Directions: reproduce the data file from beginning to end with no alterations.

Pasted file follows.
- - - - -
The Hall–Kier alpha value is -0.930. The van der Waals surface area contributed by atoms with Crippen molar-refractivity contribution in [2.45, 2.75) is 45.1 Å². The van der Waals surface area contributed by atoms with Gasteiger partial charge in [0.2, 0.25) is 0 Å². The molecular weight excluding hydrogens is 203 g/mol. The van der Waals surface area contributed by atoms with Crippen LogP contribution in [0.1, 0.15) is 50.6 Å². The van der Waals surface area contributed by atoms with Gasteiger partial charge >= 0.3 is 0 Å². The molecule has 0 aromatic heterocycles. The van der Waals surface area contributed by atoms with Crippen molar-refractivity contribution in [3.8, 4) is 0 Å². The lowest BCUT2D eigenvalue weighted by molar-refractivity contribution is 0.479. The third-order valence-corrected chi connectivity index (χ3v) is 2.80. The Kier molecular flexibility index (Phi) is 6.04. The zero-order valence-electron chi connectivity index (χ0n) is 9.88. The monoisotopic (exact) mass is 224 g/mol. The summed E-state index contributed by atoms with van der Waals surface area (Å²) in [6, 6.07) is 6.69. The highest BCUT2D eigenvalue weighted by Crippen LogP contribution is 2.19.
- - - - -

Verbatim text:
The Hall–Kier alpha value is -0.930. The van der Waals surface area contributed by atoms with Crippen molar-refractivity contribution in [2.45, 2.75) is 45.1 Å². The van der Waals surface area contributed by atoms with Gasteiger partial charge in [0.2, 0.25) is 0 Å². The molecular weight excluding hydrogens is 203 g/mol. The van der Waals surface area contributed by atoms with Crippen LogP contribution in [0.1, 0.15) is 50.6 Å². The van der Waals surface area contributed by atoms with Gasteiger partial charge >= 0.3 is 0 Å². The molecule has 0 aromatic heterocycles. The van der Waals surface area contributed by atoms with Crippen molar-refractivity contribution in [3.8, 4) is 0 Å². The lowest BCUT2D eigenvalue weighted by molar-refractivity contribution is 0.479. The third-order valence-corrected chi connectivity index (χ3v) is 2.80. The Kier molecular flexibility index (Phi) is 6.04. The zero-order valence-electron chi connectivity index (χ0n) is 9.88. The monoisotopic (exact) mass is 224 g/mol. The summed E-state index contributed by atoms with van der Waals surface area (Å²) in [6, 6.07) is 6.69. The highest BCUT2D eigenvalue weighted by Crippen LogP contribution is 2.19.